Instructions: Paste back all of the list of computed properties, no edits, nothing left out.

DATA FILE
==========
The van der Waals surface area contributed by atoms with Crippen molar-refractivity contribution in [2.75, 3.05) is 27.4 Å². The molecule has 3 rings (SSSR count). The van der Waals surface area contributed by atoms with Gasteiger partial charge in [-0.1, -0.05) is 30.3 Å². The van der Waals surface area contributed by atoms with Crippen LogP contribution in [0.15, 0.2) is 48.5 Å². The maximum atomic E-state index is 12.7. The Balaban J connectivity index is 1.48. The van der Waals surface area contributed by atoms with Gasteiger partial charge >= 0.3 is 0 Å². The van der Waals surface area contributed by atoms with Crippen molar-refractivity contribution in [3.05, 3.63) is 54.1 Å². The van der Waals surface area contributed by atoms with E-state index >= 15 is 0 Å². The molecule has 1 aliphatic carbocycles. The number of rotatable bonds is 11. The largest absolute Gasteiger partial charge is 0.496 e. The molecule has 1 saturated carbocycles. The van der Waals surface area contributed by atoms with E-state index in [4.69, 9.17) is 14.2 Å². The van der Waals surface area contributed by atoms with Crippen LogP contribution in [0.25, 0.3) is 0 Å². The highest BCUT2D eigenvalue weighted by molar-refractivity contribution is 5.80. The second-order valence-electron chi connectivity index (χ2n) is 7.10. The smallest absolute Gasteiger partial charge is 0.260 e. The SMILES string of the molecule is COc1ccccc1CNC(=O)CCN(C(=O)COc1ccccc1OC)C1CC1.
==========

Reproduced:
The van der Waals surface area contributed by atoms with Crippen molar-refractivity contribution in [2.75, 3.05) is 27.4 Å². The molecule has 3 rings (SSSR count). The van der Waals surface area contributed by atoms with Gasteiger partial charge in [-0.1, -0.05) is 30.3 Å². The van der Waals surface area contributed by atoms with Crippen LogP contribution in [0.15, 0.2) is 48.5 Å². The maximum atomic E-state index is 12.7. The Balaban J connectivity index is 1.48. The van der Waals surface area contributed by atoms with Gasteiger partial charge >= 0.3 is 0 Å². The van der Waals surface area contributed by atoms with Crippen molar-refractivity contribution in [3.05, 3.63) is 54.1 Å². The van der Waals surface area contributed by atoms with E-state index >= 15 is 0 Å². The molecule has 1 aliphatic carbocycles. The number of rotatable bonds is 11. The largest absolute Gasteiger partial charge is 0.496 e. The molecule has 1 saturated carbocycles. The van der Waals surface area contributed by atoms with E-state index in [4.69, 9.17) is 14.2 Å². The van der Waals surface area contributed by atoms with Crippen LogP contribution in [0.25, 0.3) is 0 Å². The highest BCUT2D eigenvalue weighted by molar-refractivity contribution is 5.80. The second-order valence-electron chi connectivity index (χ2n) is 7.10. The smallest absolute Gasteiger partial charge is 0.260 e. The SMILES string of the molecule is COc1ccccc1CNC(=O)CCN(C(=O)COc1ccccc1OC)C1CC1.